Seed Preservation (P)
Storing seed will ensure that in a long-term disaster you will have access to needed nutrition and energy for more physical exertion and mental clarity. Those who have started their survival gardens have learned from mistakes along the way. Through these mistakes, gardeners have stumbled upon wisdom and improved their skills. These experienced gardeners have taken certain factors into consideration before the seeds are planted, and through experience found which varieties are easier to grow.
Types of Seeds
From the point of view of their preservation, seeds are usually distinguished in two groups; orthodox or recalcitrant. Orthodox seeds can be desiccated down to moisture contents of 4-7% and even ultra-desiccated down to contents of 1-3%. This way the moisture factor can be used without restrictions in helping to achieve added longevity. Recalcitrant seeds do not tolerate desiccation well. This makes added procedures necessary. Desiccation, by the way, is the actual procedure of drying seeds.
Low moisture, low temperature, low ethylene concentration and low oxygen concentrations are the most relevant factors to keep in mind when thinking about arranging efficient long term seed preservation.
Low moisture and low temperature concentrations are traditionally considered factors. Over the past few decades, however, low temperature concentrations have received much more attention, while an efficient control of low moisture has been largely neglected. In order to guarantee efficient long term preservation of orthodox seeds, you must control seed moisture content.
Two major points should be taken into account:
Your container of choice should be perfectly tight, preventing water vapor intake. If the container is not perfectly vapor tight, the seeds will balance with external air humidity. Any potential benefit of low temperature concentration will be offset by an increase in seed moisture. Keep in mind that relative humidity inside any uncontrolled cold room is usually very high. Unfortunately, the use of inadequate containers has been commonplace in seed gene banks. Some experts point to this factor in contributing to Americans’ increasing obesity. Namely, since the gene banks often rob their seeds of valuable nutrients, the subsequent fruits, vegetables and plants grown suffer from nutrient deficiency. As a result, eating two, three or four tomatoes, may leave the human body desiring that ominous extra bite. The reason is that even though a person has eaten a seemingly large amount of food, their body is still craving the nutrients in which the original seed of the plant was deficient. No matter how healthy our tomato looks and how delicious it tastes, it is likely lacking the nutrients our bodies crave.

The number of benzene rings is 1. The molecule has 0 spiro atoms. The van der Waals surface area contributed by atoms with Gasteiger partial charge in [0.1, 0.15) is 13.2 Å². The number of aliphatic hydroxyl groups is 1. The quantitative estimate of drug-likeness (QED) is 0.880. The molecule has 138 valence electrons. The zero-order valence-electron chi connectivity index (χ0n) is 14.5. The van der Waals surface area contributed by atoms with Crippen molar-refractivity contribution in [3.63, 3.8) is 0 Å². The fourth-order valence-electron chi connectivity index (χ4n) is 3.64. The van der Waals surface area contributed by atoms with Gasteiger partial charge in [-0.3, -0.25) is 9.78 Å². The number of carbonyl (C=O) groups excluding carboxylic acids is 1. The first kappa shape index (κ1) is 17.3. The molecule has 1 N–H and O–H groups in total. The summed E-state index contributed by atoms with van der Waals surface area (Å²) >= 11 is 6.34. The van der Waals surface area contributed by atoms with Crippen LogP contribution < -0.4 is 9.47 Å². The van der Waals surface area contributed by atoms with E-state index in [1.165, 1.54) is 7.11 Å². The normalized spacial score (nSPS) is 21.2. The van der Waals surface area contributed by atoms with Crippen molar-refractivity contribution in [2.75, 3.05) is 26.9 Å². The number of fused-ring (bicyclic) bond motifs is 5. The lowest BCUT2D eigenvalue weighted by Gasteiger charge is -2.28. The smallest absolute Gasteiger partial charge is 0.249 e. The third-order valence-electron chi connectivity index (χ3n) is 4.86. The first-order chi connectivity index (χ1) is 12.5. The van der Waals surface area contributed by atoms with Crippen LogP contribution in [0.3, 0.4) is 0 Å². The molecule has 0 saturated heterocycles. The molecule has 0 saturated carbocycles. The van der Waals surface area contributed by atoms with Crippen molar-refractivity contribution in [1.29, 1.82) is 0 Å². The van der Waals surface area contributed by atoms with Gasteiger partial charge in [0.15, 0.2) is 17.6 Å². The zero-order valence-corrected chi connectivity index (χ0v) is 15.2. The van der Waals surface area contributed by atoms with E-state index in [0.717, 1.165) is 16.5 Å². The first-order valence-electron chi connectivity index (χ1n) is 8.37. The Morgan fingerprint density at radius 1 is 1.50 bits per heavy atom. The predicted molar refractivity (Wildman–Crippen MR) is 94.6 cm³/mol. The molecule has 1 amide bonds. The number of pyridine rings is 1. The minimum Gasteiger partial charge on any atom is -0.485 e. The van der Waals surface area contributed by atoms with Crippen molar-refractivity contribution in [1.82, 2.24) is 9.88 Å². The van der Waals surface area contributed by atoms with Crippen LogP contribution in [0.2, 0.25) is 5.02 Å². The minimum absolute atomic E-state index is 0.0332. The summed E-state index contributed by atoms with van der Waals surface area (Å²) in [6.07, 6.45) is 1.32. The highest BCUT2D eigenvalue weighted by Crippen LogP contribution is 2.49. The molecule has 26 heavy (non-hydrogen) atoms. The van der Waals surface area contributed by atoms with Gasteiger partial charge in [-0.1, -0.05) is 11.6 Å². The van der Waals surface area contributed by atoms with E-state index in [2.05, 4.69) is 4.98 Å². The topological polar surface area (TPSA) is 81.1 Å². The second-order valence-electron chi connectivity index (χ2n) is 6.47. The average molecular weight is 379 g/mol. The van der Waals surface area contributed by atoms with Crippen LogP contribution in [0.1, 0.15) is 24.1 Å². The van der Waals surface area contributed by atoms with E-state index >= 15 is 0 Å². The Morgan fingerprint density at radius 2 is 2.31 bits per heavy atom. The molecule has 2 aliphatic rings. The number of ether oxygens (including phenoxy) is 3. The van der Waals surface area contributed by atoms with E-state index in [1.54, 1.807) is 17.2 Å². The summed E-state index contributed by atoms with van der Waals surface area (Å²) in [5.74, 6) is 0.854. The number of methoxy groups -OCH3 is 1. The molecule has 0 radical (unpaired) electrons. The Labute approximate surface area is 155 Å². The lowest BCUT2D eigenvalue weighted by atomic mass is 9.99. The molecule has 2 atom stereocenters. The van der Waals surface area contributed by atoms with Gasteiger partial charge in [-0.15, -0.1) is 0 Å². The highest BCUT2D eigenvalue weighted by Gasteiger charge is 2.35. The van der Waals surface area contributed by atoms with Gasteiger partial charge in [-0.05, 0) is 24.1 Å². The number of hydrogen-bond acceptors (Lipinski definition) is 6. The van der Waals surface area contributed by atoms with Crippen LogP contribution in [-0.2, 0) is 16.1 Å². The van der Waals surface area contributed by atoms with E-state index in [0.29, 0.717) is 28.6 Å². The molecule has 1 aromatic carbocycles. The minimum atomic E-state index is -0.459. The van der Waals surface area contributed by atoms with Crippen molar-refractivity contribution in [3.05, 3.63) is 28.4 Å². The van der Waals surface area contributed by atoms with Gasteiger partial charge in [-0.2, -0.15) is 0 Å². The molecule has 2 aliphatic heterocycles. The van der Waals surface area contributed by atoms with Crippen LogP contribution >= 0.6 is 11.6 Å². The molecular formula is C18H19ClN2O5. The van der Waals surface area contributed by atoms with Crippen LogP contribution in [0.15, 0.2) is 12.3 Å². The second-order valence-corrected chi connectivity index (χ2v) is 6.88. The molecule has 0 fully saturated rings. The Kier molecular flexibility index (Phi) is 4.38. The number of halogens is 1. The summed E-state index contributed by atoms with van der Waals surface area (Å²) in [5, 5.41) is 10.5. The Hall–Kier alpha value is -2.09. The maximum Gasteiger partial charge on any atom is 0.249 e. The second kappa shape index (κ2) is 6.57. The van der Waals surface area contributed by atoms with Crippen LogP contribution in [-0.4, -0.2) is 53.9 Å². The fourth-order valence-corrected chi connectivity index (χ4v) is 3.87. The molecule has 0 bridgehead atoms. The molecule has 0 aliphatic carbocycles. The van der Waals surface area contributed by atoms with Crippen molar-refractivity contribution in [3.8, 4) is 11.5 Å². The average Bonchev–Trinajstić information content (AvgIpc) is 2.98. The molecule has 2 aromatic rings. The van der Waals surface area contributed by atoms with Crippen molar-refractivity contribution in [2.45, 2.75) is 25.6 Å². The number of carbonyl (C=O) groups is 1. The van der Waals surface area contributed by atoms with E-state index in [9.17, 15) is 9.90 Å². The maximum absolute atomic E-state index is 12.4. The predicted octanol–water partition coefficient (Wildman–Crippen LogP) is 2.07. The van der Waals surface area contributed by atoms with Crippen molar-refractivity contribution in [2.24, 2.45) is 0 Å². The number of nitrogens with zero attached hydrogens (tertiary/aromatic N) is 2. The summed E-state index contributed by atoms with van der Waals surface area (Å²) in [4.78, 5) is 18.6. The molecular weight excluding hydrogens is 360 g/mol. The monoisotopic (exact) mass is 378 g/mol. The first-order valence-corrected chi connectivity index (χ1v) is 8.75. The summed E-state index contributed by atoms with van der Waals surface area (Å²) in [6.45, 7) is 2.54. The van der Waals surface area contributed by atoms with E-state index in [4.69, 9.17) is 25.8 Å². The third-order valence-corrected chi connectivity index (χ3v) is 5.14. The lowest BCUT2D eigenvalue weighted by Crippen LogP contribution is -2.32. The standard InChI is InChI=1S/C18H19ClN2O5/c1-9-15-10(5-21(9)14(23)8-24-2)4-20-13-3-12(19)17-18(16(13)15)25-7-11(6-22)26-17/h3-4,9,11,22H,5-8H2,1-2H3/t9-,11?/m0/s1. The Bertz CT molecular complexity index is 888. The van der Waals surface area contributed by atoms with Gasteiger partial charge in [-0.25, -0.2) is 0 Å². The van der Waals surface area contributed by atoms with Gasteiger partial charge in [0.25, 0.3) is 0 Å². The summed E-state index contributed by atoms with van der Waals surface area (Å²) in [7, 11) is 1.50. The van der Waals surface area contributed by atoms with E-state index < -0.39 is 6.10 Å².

Choice of Containers
For many years it has been widely accepted that containers which are appropriate for cold drinks or to store chips for a few months, are also appropriate for long term seed storage. This is simply not true. You should question any source which makes this sort of claim. The results of a recent survey on 40 different container types – some of which are widely used in gene banks – showed that 36 of them allowed moisture to get inside in less than three years. In order to properly preserve your seed you will need a set-up which will allow you to store your seed for very long periods of time, without any moisture getting in. If 90% of the containers used by gene banks allow moisture to get in, it is no shock that GMO seeding is getting such a bad rap around the world.
All plastic containers allow moisture inside. The water molecule is small enough to get through the pores of the polymers used to make the plastics and in the medium and long term, that fact is unavoidable. Polyvinyl bags are especially permeable to humidity. An additional reason for the failure of plastic containers with a lid is because the two pieces are usually made of different materials. They expand or contract in a different ways when temperatures change. This creates fissures which allow humidity to get inside the container. This problem appears not only in plastic containers, but also in most glass containers with twist-off or screw lid. Even plasticized twist-off type jelly jars often show oxidation stains after some time has passed.
Aluminum foil bags also merit mention because of they are still used in gene banks. It has been a long time since bi-laminated bags (coated with plastic only on one side) were rejected on the basis of their inefficiency. Tri-laminated bags (coated on both sides) are widely accepted, however.
The most commonly used procedure to date, has consisted of drying seeds with different procedures until they reach a moisture content of approximately 5-7%. Afterwards, the seeds are placed in containers whose vapor tightness is most often untested and the success is mainly trusted to low temperatures. Ultra drying has been used by no more than 50 gene banks out of more than 1,500 existing in the world. Extensive studies prove that ultra-drying orthodox seeds proves of comparatively lesser importance than the temperature used for storage of ultra-dried seeds themselves.
It should be noted that moisture content of 4-5% may be enough for the efficient conservation of some orthodox seeds, such as those of many legumes (beans). Generally speaking, ultra-drying can be viewed as very efficient with regards to orthodox seeds.
Freeze drying has been successfully used to obtain ultra-dry levels of moisture. This procedure consists of freezing the seed water and sublimating the ice afterwards. Freeze dried seeds do not suffer any decrease in their viability due to the process. Many folks will simply tell you that keeping your seeds in a cool dry location is best. Some use the fridge or the freezer, while a cool closet will be fine for most. If you do store them in the freezer, you need to let the container come to room temperature before opening.